Another oncologist agreed. "This study suggests that early detection of metastatic cancer did not improve survival," said Dr. Claudine Isaacs, a medical oncologist with Georgetown's Lombardi Comprehensive Cancer Center in Washington, D.C. Unfortunately, the usefulness of CA125 in initial cervical cancer screening remains "questionable."
But there was good news at the meeting for women battling tough-to-treat breast cancers.
Two new studies found promising results with an entirely new class of drugs, called PARP inhibitors -- the first targeted therapy for so-called "triple-negative" breast cancer. Currently, the 15 percent of breast cancer patients who have this type of aggressive tumor have only the option of surgery and chemotherapy.
Breast cancers associated with the BRCA1 and BRCA 2 gene mutations (which heighten risk) are almost always triple negative, explained Dr. Joyce O'Shaughnessy, lead author of one of the studies and co-director of the Breast Cancer Research Program at Baylor-Charles A. Sammons Cancer Center in Dallas.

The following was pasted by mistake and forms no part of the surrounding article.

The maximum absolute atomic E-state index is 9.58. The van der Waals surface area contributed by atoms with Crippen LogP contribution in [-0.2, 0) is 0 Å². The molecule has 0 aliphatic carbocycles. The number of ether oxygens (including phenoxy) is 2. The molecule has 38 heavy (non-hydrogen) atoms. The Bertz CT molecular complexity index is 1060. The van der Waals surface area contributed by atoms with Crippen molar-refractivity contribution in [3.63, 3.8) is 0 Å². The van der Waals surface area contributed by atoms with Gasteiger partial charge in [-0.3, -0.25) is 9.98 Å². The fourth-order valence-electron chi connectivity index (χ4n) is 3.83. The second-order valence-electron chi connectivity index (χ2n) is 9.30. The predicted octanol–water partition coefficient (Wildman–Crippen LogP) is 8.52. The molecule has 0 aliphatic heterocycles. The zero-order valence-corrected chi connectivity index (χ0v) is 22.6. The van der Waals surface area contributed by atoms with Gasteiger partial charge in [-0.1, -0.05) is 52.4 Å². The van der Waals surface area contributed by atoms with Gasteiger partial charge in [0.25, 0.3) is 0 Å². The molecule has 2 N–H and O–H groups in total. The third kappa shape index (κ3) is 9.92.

About 30 percent of women with triple negative cancer experience a recurrence and, once that happens, only survive a year or so.
In this phase II trial, half of the 120 women with this form of metastatic breast cancer were randomized to receive chemo alone, the other half to chemo plus the PARP inhibitor BSI-201.
Those receiving the combination therapy saw almost a doubling of their survival -- from 5.7 months with chemo alone to 9.2 months when BSI-201 was added in, as well as about a 60 percent reduction in the risk of dying from the disease. There were also no additional side effects as compared with standard chemo.
The second phase II PARP inhibitor trial involved 54 women with advance breast cancer who carried the BRCA1/2 mutations. In this trial, t
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